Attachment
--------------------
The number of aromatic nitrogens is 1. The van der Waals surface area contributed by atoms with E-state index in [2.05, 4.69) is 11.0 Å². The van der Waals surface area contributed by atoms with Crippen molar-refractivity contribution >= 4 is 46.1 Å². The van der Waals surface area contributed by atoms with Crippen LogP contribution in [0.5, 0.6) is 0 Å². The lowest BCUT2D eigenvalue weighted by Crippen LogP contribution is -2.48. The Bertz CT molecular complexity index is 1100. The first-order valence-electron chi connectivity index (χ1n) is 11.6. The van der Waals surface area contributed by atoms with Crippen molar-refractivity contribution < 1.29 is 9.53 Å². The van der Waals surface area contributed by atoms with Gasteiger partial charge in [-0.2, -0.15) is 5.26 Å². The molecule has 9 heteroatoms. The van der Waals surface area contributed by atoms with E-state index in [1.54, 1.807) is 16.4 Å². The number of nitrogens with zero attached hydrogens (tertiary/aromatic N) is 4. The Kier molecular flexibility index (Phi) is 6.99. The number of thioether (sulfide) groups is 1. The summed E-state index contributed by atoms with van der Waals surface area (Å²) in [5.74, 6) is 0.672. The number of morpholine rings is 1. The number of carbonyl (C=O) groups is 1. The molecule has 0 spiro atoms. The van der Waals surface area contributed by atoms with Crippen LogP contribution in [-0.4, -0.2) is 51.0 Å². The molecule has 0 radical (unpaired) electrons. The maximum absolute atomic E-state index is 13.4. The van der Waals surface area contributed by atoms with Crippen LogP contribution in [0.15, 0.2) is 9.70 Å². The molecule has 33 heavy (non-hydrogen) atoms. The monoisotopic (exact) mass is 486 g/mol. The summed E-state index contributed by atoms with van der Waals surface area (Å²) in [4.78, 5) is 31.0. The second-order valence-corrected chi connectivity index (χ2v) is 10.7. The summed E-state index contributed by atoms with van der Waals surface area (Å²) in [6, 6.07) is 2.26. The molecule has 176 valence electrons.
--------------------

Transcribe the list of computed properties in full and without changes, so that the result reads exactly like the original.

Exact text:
The number of aromatic nitrogens is 1. The van der Waals surface area contributed by atoms with E-state index in [2.05, 4.69) is 11.0 Å². The van der Waals surface area contributed by atoms with Crippen molar-refractivity contribution >= 4 is 46.1 Å². The van der Waals surface area contributed by atoms with Crippen LogP contribution in [0.5, 0.6) is 0 Å². The lowest BCUT2D eigenvalue weighted by Crippen LogP contribution is -2.48. The Bertz CT molecular complexity index is 1100. The first-order valence-electron chi connectivity index (χ1n) is 11.6. The van der Waals surface area contributed by atoms with Crippen molar-refractivity contribution < 1.29 is 9.53 Å². The van der Waals surface area contributed by atoms with Gasteiger partial charge in [-0.2, -0.15) is 5.26 Å². The molecule has 9 heteroatoms. The van der Waals surface area contributed by atoms with E-state index in [1.54, 1.807) is 16.4 Å². The number of nitrogens with zero attached hydrogens (tertiary/aromatic N) is 4. The Kier molecular flexibility index (Phi) is 6.99. The number of thioether (sulfide) groups is 1. The summed E-state index contributed by atoms with van der Waals surface area (Å²) in [5.74, 6) is 0.672. The number of morpholine rings is 1. The number of carbonyl (C=O) groups is 1. The molecule has 0 spiro atoms. The van der Waals surface area contributed by atoms with Crippen LogP contribution in [-0.4, -0.2) is 51.0 Å². The molecule has 0 radical (unpaired) electrons. The maximum absolute atomic E-state index is 13.4. The van der Waals surface area contributed by atoms with Crippen LogP contribution in [0.15, 0.2) is 9.70 Å². The molecule has 33 heavy (non-hydrogen) atoms. The monoisotopic (exact) mass is 486 g/mol. The summed E-state index contributed by atoms with van der Waals surface area (Å²) in [4.78, 5) is 31.0. The second-order valence-corrected chi connectivity index (χ2v) is 10.7. The summed E-state index contributed by atoms with van der Waals surface area (Å²) in [6, 6.07) is 2.26. The molecule has 176 valence electrons.